Essentially then this became a preferred security (fixed coupon, redeemable for cash, no upside to DBD business performance and only credit risk on the downside). The current price of the WIN holdout shares are 53.5 (ie, below the put price, implying a 5.3% yield) – thus, WIN shareholders are free and clear to put their shares at any time. The holdout WIN shares are treated as ‘redeemable minority interests’ in DBD’s balance sheet, ie, not as debt (though they clearly have debt-like characteristics). This is important because if DBD were to file, WIN holdouts would be bottom of the totem pole (essentially an equity-like recovery position).


The issue is DBD’s liquidity position has become extremely precarious as they levered up substantially to do the acquisition. Meanwhile, hardware sales were -16% YoY  in the most recent quarter and the ATM spending environment is very bad. If all WIN s/holders put their shares it will amount to a $440mm ‘run on the bank’ which could drain the company of liquidity and, I think, potentially precipitate a snap bankruptcy filing.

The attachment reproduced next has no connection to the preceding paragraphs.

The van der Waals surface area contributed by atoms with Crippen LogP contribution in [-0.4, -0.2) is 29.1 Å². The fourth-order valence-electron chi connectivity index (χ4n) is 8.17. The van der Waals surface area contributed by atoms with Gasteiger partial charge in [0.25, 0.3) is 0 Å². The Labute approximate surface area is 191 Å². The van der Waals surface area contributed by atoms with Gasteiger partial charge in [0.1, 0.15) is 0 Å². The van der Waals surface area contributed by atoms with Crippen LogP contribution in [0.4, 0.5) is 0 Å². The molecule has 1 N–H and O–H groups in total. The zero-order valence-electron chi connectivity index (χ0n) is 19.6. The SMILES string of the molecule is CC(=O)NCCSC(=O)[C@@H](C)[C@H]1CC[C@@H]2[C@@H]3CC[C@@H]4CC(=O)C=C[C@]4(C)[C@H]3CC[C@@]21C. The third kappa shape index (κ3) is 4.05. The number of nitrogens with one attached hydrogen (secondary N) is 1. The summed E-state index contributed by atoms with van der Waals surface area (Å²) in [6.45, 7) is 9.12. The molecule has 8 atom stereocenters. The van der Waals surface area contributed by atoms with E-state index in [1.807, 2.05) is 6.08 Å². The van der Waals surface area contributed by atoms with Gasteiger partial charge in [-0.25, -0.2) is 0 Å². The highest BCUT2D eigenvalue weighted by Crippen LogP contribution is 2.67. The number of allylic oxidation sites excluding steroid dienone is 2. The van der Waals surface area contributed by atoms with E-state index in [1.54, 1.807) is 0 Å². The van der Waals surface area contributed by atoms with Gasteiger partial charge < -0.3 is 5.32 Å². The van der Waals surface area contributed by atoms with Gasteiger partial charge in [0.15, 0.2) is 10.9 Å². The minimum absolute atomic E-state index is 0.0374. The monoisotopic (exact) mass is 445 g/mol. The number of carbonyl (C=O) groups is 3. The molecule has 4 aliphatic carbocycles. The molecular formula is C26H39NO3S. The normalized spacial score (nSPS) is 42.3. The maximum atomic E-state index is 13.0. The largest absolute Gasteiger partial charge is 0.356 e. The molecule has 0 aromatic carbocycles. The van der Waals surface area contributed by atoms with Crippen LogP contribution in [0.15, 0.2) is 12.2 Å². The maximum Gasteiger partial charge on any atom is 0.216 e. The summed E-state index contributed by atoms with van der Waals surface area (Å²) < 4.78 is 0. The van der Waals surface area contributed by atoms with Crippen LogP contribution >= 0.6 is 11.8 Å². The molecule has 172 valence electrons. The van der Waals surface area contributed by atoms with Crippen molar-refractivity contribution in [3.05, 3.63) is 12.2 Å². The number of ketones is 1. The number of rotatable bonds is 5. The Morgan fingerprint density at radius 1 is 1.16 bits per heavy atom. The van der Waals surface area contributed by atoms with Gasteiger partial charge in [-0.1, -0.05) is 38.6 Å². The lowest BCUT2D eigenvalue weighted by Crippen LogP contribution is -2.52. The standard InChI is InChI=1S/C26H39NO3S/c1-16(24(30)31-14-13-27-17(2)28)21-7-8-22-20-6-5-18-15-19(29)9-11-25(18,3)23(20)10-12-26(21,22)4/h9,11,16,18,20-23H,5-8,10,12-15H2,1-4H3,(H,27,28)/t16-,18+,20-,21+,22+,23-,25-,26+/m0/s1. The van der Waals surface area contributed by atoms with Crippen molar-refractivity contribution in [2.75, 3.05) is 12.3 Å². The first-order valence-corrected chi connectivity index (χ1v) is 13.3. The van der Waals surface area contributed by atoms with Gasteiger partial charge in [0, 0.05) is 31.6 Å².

Here is the math on the WIN minorities cash-out consequences:






Wincor shares out pre-DBD




DBD acquired shares




Remaining minorities



2.4mm were already put as of early August

Put value per share (EUR)




Maximum payout (EUR mm)




Maximum payout (USD mm)



using 1.15






DBD disclosed in their recent 10-Q that an additional $160mm of minorities tendered in early August, ie ~40% of all remaining holdout shareholders in response to DBD’s disastrous 2Q report (where they cut EBITDA 25% for the FY, posted the terrible hardware rev numbers, spoke about another $150mm of cash out restructuring costs needed, and suggested they would violate covenants),

I highly expect most all WIN minorities to tender for cash in the next few months as DBD’s liquidity position is extremely tight and they admitted they will bust covenants when they next get tested in September.

Here is what the simplified liquidity position looks like. Note that the majority (75%) of gross debt is held by banks (a revolver + term loan, all governed by the same set of covenants). The bank debt is now trading mid-80s, while the senior notes (due 2024) are now at 55c…as you can see a huge discrepancy versus where the holdout shares are pricing (the senior bonds imply 24% yield at 55c with some collateral versus the WIN holdouts at 5% with zero collateral and a lower priority claim):











LTM net interest expense








Net debt



assume full put of all remaining minority shares

Net debt/EBITDA (x)



covenant is at 4.75x

EBITDA/int expense (x)



covenant is at >3x









Cash and equivalents



96% of this is held offshore





Revolving Facility



governed by credit agreement ie not testable until Sep 30

Uncommitted LoC



primarily relate to LoC in India'

Total liquidity




Total liquidity ex uncommitted